As you browse locations, one thing may be at the forefront of your mind: rent. How much rent can your business afford? Should you pay more for a nicer location? Could you get away with a location with a lower rent cost?
Most people want to pay as little as they can for rent without scaring away their customers. You want an affordable space that’s accessible and welcoming. Your budget and operating costs, along with the location’s traffic, will affect how much you should spend on rent.
Read more about commercial rent and how to find what rent you can afford.
Usable vs. Rentable Square Feet: What’s the Difference?
First, let’s talk about how most landlords calculate rent. You may have heard the terms usable and rentable square feet. Your commercial rent will be determined by rentable square feet. What’s the difference?
- Usable square feet: The space your business will actually occupy is the usable square footage. This includes areas like private bathrooms and storage closets.
- Rentable square feet: Your rentable square feet include the usable square feet and a percentage share for any common areas. You’ll pay for common areas with a share proportionate to the amount of space you lease. Examples of common areas are bathrooms, elevators, stairways, corridors, and shared meeting spaces within a building.
Find Commercial Rent Per Square Foot
If common areas are involved, landlords will use a load factor when calculating rentable square footage. To find the load factor, they’ll take the building’s rentable square feet divided by its usable square feet.
Building’s rentable square feet / Building’s usable square feet = Load factor
Each tenant’s usable square footage is multiplied by this load factor to find the rentable square footage of the space they use.
Tenant’s usable square feet x Load factor = Tenant’s rentable square feet
Once the tenant’s rentable square footage is found, it’s multiplied by the rental rate to generate a monthly or annual rent amount.
Rentable square feet x Rental rate = Monthly rent
How to Calculate Sales Per Square Foot
Commercial tenants should be able to spend 5% to 10% of their gross sales per foot on rent. Your gross sales divided by the location’s square footage will give you sales per square foot.
Gross sales / Square footage = Sales per square foot
For example, you estimate your business will make $300,000 per year in total sales, and you are looking at a 1,500 square foot space. Based on this, you’d make $200 per square foot in sales.
Comparing Rent Costs
When comparing properties, you’ll want to calculate the percentage of your income that would go toward rent to find the best deal. If the space mentioned above is at a rental rate of $20 per square foot, you’d divide that by your $200 in sales per square foot. With this formula, you can see that you would pay 10% of your business’s income toward rent.
Rent per square foot / Sales per square foot = Rental budget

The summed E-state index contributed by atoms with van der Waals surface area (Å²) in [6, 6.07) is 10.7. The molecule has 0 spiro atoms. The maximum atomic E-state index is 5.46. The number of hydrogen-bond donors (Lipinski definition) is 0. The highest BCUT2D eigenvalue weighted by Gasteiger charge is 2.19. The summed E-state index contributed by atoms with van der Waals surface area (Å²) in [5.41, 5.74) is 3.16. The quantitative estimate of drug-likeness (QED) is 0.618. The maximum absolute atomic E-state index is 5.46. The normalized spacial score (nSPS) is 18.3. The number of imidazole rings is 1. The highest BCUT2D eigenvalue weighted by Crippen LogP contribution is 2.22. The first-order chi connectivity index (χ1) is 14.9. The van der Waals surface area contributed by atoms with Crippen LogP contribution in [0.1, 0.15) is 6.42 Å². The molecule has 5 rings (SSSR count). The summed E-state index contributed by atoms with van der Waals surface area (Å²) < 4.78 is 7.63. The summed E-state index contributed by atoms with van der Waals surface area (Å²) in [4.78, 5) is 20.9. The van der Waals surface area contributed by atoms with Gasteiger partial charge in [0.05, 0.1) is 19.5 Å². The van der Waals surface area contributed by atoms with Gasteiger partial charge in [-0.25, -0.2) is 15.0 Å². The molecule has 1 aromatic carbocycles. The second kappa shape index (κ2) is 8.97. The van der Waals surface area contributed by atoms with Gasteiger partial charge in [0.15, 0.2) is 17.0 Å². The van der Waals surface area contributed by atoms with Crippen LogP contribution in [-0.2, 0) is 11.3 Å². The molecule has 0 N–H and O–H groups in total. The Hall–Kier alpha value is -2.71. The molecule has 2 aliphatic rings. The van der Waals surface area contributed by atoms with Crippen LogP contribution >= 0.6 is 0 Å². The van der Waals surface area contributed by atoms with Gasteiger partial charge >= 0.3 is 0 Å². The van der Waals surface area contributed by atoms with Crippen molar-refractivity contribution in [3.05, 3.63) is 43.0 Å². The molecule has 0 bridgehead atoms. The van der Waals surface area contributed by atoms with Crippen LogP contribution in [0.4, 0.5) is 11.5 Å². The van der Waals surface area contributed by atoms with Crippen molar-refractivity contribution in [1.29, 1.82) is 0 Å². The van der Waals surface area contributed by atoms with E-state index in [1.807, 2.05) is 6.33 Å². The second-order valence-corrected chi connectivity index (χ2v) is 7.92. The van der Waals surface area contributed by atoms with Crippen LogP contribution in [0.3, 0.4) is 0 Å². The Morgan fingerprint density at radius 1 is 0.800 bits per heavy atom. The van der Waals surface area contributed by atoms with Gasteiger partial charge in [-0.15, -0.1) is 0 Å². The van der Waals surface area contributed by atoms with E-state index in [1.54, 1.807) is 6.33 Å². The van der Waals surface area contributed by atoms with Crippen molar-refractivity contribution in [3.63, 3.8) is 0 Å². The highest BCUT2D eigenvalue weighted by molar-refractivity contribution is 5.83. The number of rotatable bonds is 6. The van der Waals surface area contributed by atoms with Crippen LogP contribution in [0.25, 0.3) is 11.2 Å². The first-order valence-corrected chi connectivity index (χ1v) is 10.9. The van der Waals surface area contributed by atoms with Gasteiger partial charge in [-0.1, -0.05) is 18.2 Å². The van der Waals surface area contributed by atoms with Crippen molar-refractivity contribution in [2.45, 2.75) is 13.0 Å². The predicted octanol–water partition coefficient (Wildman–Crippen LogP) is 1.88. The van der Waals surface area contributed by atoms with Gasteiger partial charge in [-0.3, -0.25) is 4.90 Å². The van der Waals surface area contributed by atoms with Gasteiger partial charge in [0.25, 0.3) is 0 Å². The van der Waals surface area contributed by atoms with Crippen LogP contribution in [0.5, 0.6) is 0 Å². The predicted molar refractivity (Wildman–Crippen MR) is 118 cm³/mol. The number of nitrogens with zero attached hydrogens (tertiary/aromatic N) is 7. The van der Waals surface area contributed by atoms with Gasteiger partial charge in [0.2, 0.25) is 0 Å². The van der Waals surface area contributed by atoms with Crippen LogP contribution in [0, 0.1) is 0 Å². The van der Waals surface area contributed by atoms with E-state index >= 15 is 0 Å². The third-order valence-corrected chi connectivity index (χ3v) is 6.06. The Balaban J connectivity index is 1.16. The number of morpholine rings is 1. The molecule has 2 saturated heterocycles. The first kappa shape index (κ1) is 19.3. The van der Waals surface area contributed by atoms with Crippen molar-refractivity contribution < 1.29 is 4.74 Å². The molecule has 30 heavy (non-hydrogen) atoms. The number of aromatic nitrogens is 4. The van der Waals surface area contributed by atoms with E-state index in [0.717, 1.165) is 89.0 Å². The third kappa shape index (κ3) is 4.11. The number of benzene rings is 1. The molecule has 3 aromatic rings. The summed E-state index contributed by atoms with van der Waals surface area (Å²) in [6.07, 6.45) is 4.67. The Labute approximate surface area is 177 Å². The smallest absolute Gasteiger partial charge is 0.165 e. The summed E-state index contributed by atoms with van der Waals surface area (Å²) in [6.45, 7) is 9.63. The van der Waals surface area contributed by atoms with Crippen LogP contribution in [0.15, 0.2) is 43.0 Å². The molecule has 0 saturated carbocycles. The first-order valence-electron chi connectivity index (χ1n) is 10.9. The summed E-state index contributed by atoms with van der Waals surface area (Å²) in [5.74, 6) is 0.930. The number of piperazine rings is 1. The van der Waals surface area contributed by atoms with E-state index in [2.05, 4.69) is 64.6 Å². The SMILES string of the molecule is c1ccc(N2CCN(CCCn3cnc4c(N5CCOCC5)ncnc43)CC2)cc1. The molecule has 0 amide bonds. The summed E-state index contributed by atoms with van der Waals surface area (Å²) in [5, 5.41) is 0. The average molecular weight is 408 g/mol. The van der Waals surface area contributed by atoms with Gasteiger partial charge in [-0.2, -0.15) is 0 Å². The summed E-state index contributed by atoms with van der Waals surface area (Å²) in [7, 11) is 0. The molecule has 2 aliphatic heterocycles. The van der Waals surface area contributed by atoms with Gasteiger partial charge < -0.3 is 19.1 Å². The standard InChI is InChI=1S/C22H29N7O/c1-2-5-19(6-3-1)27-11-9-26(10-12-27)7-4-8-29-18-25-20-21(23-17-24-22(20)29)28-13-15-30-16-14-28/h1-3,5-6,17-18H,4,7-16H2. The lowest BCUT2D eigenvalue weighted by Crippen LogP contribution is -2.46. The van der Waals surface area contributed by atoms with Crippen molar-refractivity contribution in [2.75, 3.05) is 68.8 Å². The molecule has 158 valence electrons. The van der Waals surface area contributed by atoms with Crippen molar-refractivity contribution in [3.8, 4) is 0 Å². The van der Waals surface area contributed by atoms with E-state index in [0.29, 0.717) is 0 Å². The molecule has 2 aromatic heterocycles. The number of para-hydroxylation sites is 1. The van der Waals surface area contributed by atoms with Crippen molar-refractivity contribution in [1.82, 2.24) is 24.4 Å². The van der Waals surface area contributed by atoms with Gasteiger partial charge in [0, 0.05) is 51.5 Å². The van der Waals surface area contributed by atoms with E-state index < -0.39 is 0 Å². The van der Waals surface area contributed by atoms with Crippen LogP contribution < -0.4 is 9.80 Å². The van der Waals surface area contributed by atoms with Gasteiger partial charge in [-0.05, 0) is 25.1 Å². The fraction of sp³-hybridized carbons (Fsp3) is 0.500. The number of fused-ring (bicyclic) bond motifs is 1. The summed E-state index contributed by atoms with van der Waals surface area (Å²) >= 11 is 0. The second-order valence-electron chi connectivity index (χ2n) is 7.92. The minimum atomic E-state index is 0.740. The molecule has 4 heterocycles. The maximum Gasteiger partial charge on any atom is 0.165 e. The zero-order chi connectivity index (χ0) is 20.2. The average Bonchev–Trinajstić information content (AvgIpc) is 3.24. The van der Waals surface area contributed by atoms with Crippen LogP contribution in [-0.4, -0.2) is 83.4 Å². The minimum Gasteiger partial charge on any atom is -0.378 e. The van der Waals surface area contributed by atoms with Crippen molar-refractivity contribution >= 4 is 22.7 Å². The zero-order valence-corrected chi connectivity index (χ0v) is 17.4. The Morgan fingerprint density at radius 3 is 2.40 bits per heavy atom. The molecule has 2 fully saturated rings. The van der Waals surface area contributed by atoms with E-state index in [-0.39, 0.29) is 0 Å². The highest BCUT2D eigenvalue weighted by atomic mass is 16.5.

By finding this percentage, you’ll be able to see if the rent amount will fit within your budget and compare it to your industry’s benchmark. If the rental budget is much more than your industry’s benchmark, you may want to look at other commercial real estate options.
Traffic & Advertising Costs
We’ve shared how to find different rent amounts, which you can use to determine what you can afford based on your expenses and estimated sales. What else could affect your rent costs? Traffic. How can you increase traffic? Advertising.
Traffic and advertising go hand in hand. When you advertise, you bring customers to your door; however, advertising costs can take up a big portion of your budget. How much you need to spend on advertising will help you determine how much you can afford for rent.
A building’s location affects the amount of traffic it receives and the amount of advertising you’ll need to do.
- High traffic area: If the location is near a high traffic area, it may offset your advertising costs. Anchor tenants, such as department or chain stores, can increase traffic to your business. More traffic allows you to spend less on advertising so you can pay for a higher rent.
- Low traffic area: On the flip side, you may be inclined to spend much less on rent if the location doesn’t generate a high amount of traffic on its own. Lower rent will help you save your money for advertising, which will bring customers to your business and help you make a profit.
Rent is only one part of your occupancy cost. As you look at locations, you’ll want to keep other expenses in mind. In addition to base rent, your business will have to pay for things like common area maintenance fees, property insurance, property taxes, and utilities.
What you can spend on rent will depend on your business’s annual expenses and profit. Do you want to find a space for your business that you can afford?
At Commercial One Brokers, we can help you make an informed decision for your next location. Contact or call us at 417-334-3149 about commercial real estate in Branson, MO.
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